Color in life. Description based on pictures of several specimens collected at the lower rio Japurá (Lago Amanã), upper rio Madeira, upper rio Tapajós, upper rio Xingu ( Fig. 90View FIGURE 90), and rio Tocantins in Amazon basin, Río Inirida, Orinoco basin, and Kuribrong River, Essequibo basin, plus published pictures of living specimens ( Géry, 1977: 321, upper and lower; Planquette et al., 1996: 227; Ferreira et al., 2007: 125). Top of head and snout light- to dark-grey. Dorsum plumbeous. Lateral surfaces of head and body silvery. Humeral blotch relatively inconspicuous. Dark stripe extending along anal-fin basis and dark, V-shaped caudal peduncle/caudal-fin blotch very conspicuous. Distal border of caudal fin yellowish to reddish. Adipose fin yellowish grey. Remaining fins translucent, dorsal fin with some yellowish pigmentation.

Variation. Brycon falcatus  is one of the most widespread cis-andean Brycon  species, and perharps not unexpextedly, a great degree of variation in body shape and color pattern is observed across its range. Specific features that show a great degree of variation are body height, caudal-fin pigmentation, scale counts, maximum body size, and, to a lesser extent than the previous features, anal-fin pigmentation. Each of these features is treated sequentially below.

Body height varies considerably in specimens of Brycon falcatus  , to an extent unequalled among cis-andean Brycon  species. Specimens range from being relatively elongated ( Fig. 89View FIGURE 89) to high-bodied ( Figs. 86View FIGURE 86, 88View FIGURE 88, 92View FIGURE 92). However, there is no consistent geographical variation in this character, and most river systems present specimens ranging from both extremes in body shape. Probably, most of the observed variation in this trait is simply a result of phenotypic plasticity.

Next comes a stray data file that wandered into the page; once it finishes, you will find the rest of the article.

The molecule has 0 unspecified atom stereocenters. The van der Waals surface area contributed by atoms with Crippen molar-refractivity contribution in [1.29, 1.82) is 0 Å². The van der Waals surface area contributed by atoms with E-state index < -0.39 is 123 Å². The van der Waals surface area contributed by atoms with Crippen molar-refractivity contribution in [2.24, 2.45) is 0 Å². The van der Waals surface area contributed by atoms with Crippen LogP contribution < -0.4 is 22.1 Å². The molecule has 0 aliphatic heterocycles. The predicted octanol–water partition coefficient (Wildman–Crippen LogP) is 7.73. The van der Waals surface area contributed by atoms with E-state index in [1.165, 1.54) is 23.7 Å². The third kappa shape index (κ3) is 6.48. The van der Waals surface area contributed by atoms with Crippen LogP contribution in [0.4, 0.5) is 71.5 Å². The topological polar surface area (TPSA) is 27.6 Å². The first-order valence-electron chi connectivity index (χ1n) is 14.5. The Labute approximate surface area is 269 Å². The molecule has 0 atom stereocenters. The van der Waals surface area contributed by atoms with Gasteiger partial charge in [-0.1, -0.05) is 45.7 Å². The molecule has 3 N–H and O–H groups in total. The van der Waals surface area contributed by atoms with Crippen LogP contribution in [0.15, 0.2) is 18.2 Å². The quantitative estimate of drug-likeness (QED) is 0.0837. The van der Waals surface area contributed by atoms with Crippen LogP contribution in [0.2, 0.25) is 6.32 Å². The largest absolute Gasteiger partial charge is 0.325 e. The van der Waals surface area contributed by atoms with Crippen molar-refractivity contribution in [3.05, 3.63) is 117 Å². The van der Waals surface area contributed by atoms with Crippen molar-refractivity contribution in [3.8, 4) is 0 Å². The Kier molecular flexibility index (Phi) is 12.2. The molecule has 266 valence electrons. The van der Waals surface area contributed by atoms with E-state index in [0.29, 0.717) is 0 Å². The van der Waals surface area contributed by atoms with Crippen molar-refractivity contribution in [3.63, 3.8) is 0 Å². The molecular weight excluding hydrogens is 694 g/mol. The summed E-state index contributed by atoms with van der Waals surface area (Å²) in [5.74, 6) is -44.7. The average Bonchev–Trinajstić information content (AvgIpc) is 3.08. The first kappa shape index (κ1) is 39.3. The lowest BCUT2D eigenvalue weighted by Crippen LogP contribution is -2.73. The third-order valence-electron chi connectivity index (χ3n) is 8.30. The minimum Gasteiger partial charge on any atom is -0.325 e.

Caudal-fin pigmentation is the most significant trait to vary among Brycon falcatus  populations, and, contrary to body height, exhibits a clear geographical pattern. Brycon falcatus  populations from the Guianas, rio Branco, rio Capim, rio Tocantins, and rio Xingu basins possess the characteristic V- or crescent-shaped caudal-fin blotch, with the extent of dark pigmentation approximately symmetrical in both lobes ( Figs. 86–87View FIGURE 86View FIGURE 87). However, moving westwards into the Brazilian and Guyanese shields, dark pigmentantion on the lower caudal-fin lobe tend to decrease clinally in intensity. Specimens from the rio Tapajós and rio Madeira basins range from possessing an almost symmetrical dark pigmentation in both fin lobes ( Figs. 88View FIGURE 88, 92View FIGURE 92) to a considerably less pigmented lower caudal-fin lobe. Specimens from the middle and lower rio Negro and middle and middle rio Orinoco basin possess a clearly asymmetrically pigmented caudal fin, with the dark pigmentation much more intense and extensive in the upper, than in the lower caudal-fin lobe ( Figs. 93–95View FIGURE 93View FIGURE 94View FIGURE 95). Moving westward into western Amazon, the apparently scattered populations of Brycon falcatus  occurring in that vast area possess an even more asymmetrically pigmented caudal-fin, with the lower lobe almost ( Fig. 96View FIGURE 96) or completely ( Fig. 97View FIGURE 97) unpigmented, the latter condition found in specimens from Iquitos area, the most westward known locality for the species. Oddly, specimens from the upper rio Negro (above São Gabriel rapids) and upper rio Orinoco (above its junction with the Río Guaviare) basins present a similar color pattern to the specimens from Iquitos area, presenting no dark pigmentation at all at the lower caudal-fin lobe and the upper caudal-fin lobe pigmentation almost continuous with the anal-fin dark stripe ( Fig. 98View FIGURE 98). Specimens from the Iquitos area and upper rio Negro and upper Río Orinoco basins are thus very similar in color pattern to B. melanopterus  , though B. falcatus  is typically a higher-bodied species, with lower vertebral counts (see item “Comparisons” of B. melanopterus  ). See item “Putative examples of mimicry involving Brycon  ”, below, for a possible explanation for this similarity.